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Dispelling the Myth of Gender

The social construction of gender, the gender spectrum, and the difference between sex and gender.

Valerie Carroll

on 11 May 2011

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Transcript of Dispelling the Myth of Gender

Gender What is masculinity? What is femininity? The Gender Spectrum What is a social construct? An idea that develops solely from societal contexts. For example... elegant submissive beautiful delicate sensitive glamorous maternal soft emotional male butch What makes a man? Testosterone? An XY chromosome? The "manly qualities" from the video? Strength, power, independence? If that were true, "you could buy your gender over the counter at any pharmacy." There are more than two sets of gender chromosomes, and chances are you "haven't had a chromosome test to determine your gender." But women can possess these same characteristics. The dominant social norms define women as... And if a woman is outside of these norms, she is considered... virtuous sweet slutty bitchy crude rough cold So what makes a woman? There is no "rock bottom definition of woman, an unquestionable sense of what is a man...nothing except the fickle definitions of gender held by groups and individuals for their own purposes." "Gender is such a familiar part of daily life that it usually takes a deliberate disruption of our expectations of how women and men are supposed to act to pay attention to how it is produced. Gender signs and signals are so ubiquitous that we usually fail to note them--unless they are missing or ambiguous. Then we are uncomfortable until we have successfully placed the other person in a gender status." Why do we feel the need to place people into one of these socially constructed categories? They aren't even real! female trans gender sexual vestite an individual "whose gender identity and/or gender expression differs from the sex they were assigned at birth" (GLAAD). an individual that does not identify with either gender. intersex an individual that identifies with both genders; biologically, cognitively, or through sex reassignment surgery. Individuals can fall anywhere on this spectrum. Just because a person is biologically male or female does not mean he or she identifies with that particular gender. So what is gender, really? A performance. A way to categorize our lives. Bornstein, 2000 Bornstein, 2000 People constantly "do" their gender, and it begins at birth. The doctor determines a baby's sex, the baby is then given a gendered name, and is dressed accordingly. Little boys play with trucks and are treated differently than little girls, who play with dolls. Eventually, we learn to do our given gender without even thinking about it. (Lorber, 2000) Bornstein, 2000. Gender is simply a "club card that brings with it a set of physical and behavioral requirements as well as a list of mandated objects of desire and a certain power relation to other human beings" (Warnke, 2007). References Bornstein, K. (2000). Which Outlaws? Or, "Who Was That Masked Man?" . In M. Adams, W. J. Blumenfeld, C. Castañeda, H. W. Hackman, M. L. Peters, & X. Zúñiga. Readings for Diversity and Social Justice: An Anthology on Racism, Antisemitism, Sexism, Heterosexism, Ableism, and Classism (pp. 220-227). New York: Routeledge. Lorber, J. (2000). "Night to His Day": The Social Construction of Gender. In M. Adams, W. J. Blumenfeld, C. (. Castañeda, H. W. Hackman, M. L. Peters, & X. Zúñiga, Readings for Diversity and Social Justice: An Anthology on Racism, Antisemitism, Sexism, Heterosexism, Ableism, and Classism (pp. 203-212). New York: Routeledge. Warnke, G. (2007). After Identity: Rethinking Race, Sex, and Gender . Cambridge: Cambridge University Press. Katz, J., Earp, J. (Writers), & Jhally, S. (Director). (1999). Tough Guise: Violence, Media, and the Crisis in Masculinity. determined by genitalia. how one perceives oneself based on these social constructions. Biological sex and gender are two completely different things. It's how humans make sense of the world. We need to feel like or unlike others around us. In addition to the XY and XX chromosome pairs, there are "some other commonly occurring sets of gender chromosomes, including XXY, XXX, YYY, XYY, and XO." Bornstein, 2000 Gender symbol:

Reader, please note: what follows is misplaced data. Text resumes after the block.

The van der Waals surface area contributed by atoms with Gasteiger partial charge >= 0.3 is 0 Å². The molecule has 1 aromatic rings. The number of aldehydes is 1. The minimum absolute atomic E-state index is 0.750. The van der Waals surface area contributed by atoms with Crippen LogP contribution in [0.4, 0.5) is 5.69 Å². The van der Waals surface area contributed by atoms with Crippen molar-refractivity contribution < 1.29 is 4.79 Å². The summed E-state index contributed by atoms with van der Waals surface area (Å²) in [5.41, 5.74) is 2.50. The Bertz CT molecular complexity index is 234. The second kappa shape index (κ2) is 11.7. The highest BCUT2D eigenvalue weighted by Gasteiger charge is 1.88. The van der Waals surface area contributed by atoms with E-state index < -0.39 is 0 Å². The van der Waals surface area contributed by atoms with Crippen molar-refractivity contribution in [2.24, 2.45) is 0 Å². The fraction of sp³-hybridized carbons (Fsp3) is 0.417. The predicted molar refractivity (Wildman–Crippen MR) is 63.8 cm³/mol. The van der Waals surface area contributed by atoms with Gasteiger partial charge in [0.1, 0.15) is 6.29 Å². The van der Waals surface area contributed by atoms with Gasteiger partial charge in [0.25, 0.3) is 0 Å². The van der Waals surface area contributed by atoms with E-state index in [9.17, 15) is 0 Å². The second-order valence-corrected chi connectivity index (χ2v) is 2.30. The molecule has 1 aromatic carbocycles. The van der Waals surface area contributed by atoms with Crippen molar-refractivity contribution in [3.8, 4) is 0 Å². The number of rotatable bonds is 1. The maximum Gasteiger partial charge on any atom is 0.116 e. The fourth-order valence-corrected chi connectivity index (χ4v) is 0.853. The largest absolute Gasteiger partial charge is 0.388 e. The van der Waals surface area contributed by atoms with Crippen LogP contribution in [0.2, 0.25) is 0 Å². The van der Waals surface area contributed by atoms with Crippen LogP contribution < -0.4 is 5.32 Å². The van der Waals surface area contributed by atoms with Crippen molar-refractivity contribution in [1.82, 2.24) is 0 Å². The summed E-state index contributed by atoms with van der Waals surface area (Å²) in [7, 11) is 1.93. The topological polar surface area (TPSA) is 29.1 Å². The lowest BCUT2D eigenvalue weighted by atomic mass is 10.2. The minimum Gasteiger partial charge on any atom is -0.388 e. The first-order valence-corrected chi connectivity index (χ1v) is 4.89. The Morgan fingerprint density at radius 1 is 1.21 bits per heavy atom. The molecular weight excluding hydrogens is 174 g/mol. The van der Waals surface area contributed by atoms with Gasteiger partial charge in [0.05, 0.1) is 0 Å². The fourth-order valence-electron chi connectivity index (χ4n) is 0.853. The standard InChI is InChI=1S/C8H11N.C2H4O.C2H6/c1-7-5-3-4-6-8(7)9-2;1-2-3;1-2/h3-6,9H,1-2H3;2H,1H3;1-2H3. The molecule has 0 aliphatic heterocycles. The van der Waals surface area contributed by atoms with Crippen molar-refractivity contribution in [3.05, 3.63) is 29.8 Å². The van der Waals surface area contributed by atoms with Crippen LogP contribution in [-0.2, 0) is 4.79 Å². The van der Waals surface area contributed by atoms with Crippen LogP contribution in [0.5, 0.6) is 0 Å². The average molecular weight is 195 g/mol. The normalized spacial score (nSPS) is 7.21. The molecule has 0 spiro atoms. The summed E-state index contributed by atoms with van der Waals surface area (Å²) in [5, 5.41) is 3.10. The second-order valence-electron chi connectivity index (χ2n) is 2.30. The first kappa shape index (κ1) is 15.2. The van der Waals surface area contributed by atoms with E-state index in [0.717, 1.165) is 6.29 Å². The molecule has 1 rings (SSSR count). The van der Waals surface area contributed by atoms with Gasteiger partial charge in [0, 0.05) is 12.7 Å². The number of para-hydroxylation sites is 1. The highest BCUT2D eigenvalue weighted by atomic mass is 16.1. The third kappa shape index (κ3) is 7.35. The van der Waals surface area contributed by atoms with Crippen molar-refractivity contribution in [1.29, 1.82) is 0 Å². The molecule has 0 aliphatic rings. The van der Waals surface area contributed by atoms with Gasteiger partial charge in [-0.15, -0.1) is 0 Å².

Vygotsky, L. (1978). Mind in Society: The Development of Higher Psychological Processes. Cambridge, MA: Harvard University Press. The Identity Spectrum Graph:
http://th04.deviantart.net/fs71/PRE/i/2010/362/4/0/identity_spectrum__template__by_adf_fuensalida-d35w1qp.jpg Vygotsky, 1978 a derogatory term used for people that wear clothing typically associated with the opposite gender. The correct term is "crossdressing". The presence of a vagina? But what about people with ambiguous genitalia? The ability to bear children? Every woman eventually goes through menopause and loses this potential. Definitions: http://www.glaad.org/page.aspx?pid=376
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